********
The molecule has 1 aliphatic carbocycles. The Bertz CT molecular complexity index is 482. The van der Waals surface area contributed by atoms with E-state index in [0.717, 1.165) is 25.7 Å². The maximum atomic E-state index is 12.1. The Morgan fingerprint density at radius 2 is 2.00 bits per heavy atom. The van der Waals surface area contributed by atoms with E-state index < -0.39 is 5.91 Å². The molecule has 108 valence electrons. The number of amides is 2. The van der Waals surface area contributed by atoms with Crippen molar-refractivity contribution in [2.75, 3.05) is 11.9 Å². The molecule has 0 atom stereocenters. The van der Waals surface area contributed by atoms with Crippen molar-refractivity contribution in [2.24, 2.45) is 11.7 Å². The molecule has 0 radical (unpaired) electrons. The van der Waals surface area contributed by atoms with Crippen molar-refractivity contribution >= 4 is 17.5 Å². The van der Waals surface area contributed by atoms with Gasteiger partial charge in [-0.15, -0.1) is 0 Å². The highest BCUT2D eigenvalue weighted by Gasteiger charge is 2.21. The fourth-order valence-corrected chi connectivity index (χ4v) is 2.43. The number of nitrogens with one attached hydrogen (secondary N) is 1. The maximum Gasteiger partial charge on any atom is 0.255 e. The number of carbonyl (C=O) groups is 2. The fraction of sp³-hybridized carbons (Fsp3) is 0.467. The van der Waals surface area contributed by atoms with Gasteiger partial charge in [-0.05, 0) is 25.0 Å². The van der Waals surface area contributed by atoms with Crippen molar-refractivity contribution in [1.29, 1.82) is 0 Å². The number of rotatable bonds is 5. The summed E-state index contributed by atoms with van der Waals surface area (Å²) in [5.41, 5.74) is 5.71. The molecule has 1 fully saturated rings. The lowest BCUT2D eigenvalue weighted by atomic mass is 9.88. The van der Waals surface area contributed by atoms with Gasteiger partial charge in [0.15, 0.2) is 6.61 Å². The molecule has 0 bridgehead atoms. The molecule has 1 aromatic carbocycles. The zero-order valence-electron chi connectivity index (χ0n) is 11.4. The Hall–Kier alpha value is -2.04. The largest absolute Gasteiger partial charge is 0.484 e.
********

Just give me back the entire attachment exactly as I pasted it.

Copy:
The molecule has 1 aliphatic carbocycles. The Bertz CT molecular complexity index is 482. The van der Waals surface area contributed by atoms with E-state index in [0.717, 1.165) is 25.7 Å². The maximum atomic E-state index is 12.1. The Morgan fingerprint density at radius 2 is 2.00 bits per heavy atom. The van der Waals surface area contributed by atoms with E-state index < -0.39 is 5.91 Å². The molecule has 108 valence electrons. The number of amides is 2. The van der Waals surface area contributed by atoms with Crippen molar-refractivity contribution in [2.75, 3.05) is 11.9 Å². The molecule has 0 atom stereocenters. The van der Waals surface area contributed by atoms with Crippen molar-refractivity contribution in [2.24, 2.45) is 11.7 Å². The molecule has 0 radical (unpaired) electrons. The van der Waals surface area contributed by atoms with Crippen molar-refractivity contribution >= 4 is 17.5 Å². The van der Waals surface area contributed by atoms with Gasteiger partial charge in [-0.15, -0.1) is 0 Å². The highest BCUT2D eigenvalue weighted by Gasteiger charge is 2.21. The fourth-order valence-corrected chi connectivity index (χ4v) is 2.43. The number of nitrogens with one attached hydrogen (secondary N) is 1. The maximum Gasteiger partial charge on any atom is 0.255 e. The number of carbonyl (C=O) groups is 2. The fraction of sp³-hybridized carbons (Fsp3) is 0.467. The van der Waals surface area contributed by atoms with Gasteiger partial charge in [-0.05, 0) is 25.0 Å². The van der Waals surface area contributed by atoms with Crippen molar-refractivity contribution in [1.29, 1.82) is 0 Å². The number of rotatable bonds is 5. The summed E-state index contributed by atoms with van der Waals surface area (Å²) in [5.41, 5.74) is 5.71. The molecule has 1 fully saturated rings. The lowest BCUT2D eigenvalue weighted by atomic mass is 9.88. The van der Waals surface area contributed by atoms with Gasteiger partial charge in [0.15, 0.2) is 6.61 Å². The molecule has 0 bridgehead atoms. The molecule has 1 aromatic carbocycles. The zero-order valence-electron chi connectivity index (χ0n) is 11.4. The Hall–Kier alpha value is -2.04. The largest absolute Gasteiger partial charge is 0.484 e.